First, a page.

As a senior, Peppers placed second in the triple jump at the state track meet, despite wearing spikes two sizes too small because size 18s couldn’t be found. Having watched Big Head swing a bat, Davis believes he could have been a baseball star as well. The coach still shakes his head in disbelief as he recalls a three-hour football practice on a scorching summer day before Peppers’s junior season, after which all the other Firebirds lay sprawled on the grass or huddled around the water spigot. Peppers strolled over to one end zone and began doing backflips the length of the field. No hands. For 100 yards. In full pads and helmet.

Julius Peppers was Deacon Jones and Lawrence Taylor rolled into one dominant force for four quarters. It’s the best I’ve ever seen Peppers play. I don’t care what the stats said — one sack, three other quarterback hits, one tackle. Peppers was as dominant as a defensive lineman can be. Once, he fought through two blockers, forced Favre to throw a wasted incompletion, and wrapped him up legally and fell atop him, crushing him to the ground. If Favre wasn’t thinking, I came back at 40 for this?, when exactly would he ever question his decision to come back for another year?

Peppers’ dominance got Bryant McKinnie yanked from the game. (When’s the last time you saw a top-10 left tackle get pulled for performance, not being hurt? Ever? I don’t recall it.) It forced Brad Childress to put pedestrian Artis Hicks at left tackle, and to keep a back in to chip on Peppers when the game got desperate and the Vikings fell behind in the second half.

"Yeah,’’ Favre said, "we were up 7-6 at the time. No secret, I was getting hit a little bit. I felt the pressure on a lot of plays. We had seven points. So I think everyone in the building was like, ’They’re not moving the ball. They’re not getting points.’ Brad wanted to go in a different direction and I wanted to stay in the game. We were up 7-6. Yeah, it’s not 70-6, but we’re up 7-6.
I’m sure there’s plenty of blame to go around, and I’m not saying a quarterback should be so sacred that he should never get yanked from a game. But should a quarterback get yanked if he’s got pressure in his face on play after play? Only to protect him from injury?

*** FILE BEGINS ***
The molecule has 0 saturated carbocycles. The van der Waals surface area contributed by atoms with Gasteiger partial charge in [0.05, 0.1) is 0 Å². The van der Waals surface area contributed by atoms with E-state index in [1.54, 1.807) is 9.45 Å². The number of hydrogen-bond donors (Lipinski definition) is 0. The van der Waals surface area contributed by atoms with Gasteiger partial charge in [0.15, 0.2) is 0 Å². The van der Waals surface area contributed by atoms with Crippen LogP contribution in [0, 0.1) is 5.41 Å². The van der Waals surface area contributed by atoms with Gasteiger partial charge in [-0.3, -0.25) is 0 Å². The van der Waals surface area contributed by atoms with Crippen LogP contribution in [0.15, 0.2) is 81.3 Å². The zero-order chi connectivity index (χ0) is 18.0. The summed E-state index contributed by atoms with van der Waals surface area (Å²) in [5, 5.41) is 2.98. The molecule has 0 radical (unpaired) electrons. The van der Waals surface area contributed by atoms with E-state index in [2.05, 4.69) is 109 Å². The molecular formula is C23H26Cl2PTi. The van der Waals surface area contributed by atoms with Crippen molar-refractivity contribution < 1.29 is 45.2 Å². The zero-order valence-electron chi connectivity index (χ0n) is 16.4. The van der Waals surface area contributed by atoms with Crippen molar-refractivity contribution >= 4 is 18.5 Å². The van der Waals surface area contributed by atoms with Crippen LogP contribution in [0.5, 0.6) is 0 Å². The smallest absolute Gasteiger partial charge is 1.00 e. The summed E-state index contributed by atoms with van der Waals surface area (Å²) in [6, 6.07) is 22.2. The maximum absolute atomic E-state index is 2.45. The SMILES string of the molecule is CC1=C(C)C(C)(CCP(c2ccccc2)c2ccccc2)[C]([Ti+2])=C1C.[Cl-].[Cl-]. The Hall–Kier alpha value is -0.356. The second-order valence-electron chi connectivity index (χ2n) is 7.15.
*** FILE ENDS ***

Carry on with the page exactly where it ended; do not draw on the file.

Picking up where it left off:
Peppers > Ware

3. Julius Peppers, DE: His performance against the Packers should erase any criticism about Peppers being overrated. He’s not; never has been. The Packers doubled and sometimes even triple-teamed Peppers. Yet the veteran still came away with two sacks, and freed up his teammates to combine for another three. If anything, Peppers is a tad underrated, especially as a run defender who is often tasked with the job of holding up blockers to allow the linebackers to make plays.

Somebody bring me some evidence that Ware has an impact like Julius Peppers does for his team.

But in the meantime, how can we fairly judge Peppers' performance? As we've noted several times, his presence has allowed the Bears to limit their blitz frequency and devote more players to coverage. The results has been remarkable. According to ESPN Stats & Information, the Bears have the NFL's best pass defense when rushing four or fewer men.

The second chart provides those details. The Bears have rushed four or fewer men on about 70 percent of opponents' dropbacks this season. Opposing quarterbacks have a 66.6 passer rating in those situations, the lowest in the league.

"I've been seeing [extra help] a lot, just as I have my whole career," Peppers said. "It's not anything new. So you know, I'm being patient, I'm working hard. The sacks and stuff will come. I'm not really concerned about sacks right now. I'm concerned about winning games and being disruptive. I think I'm doing a good job at that."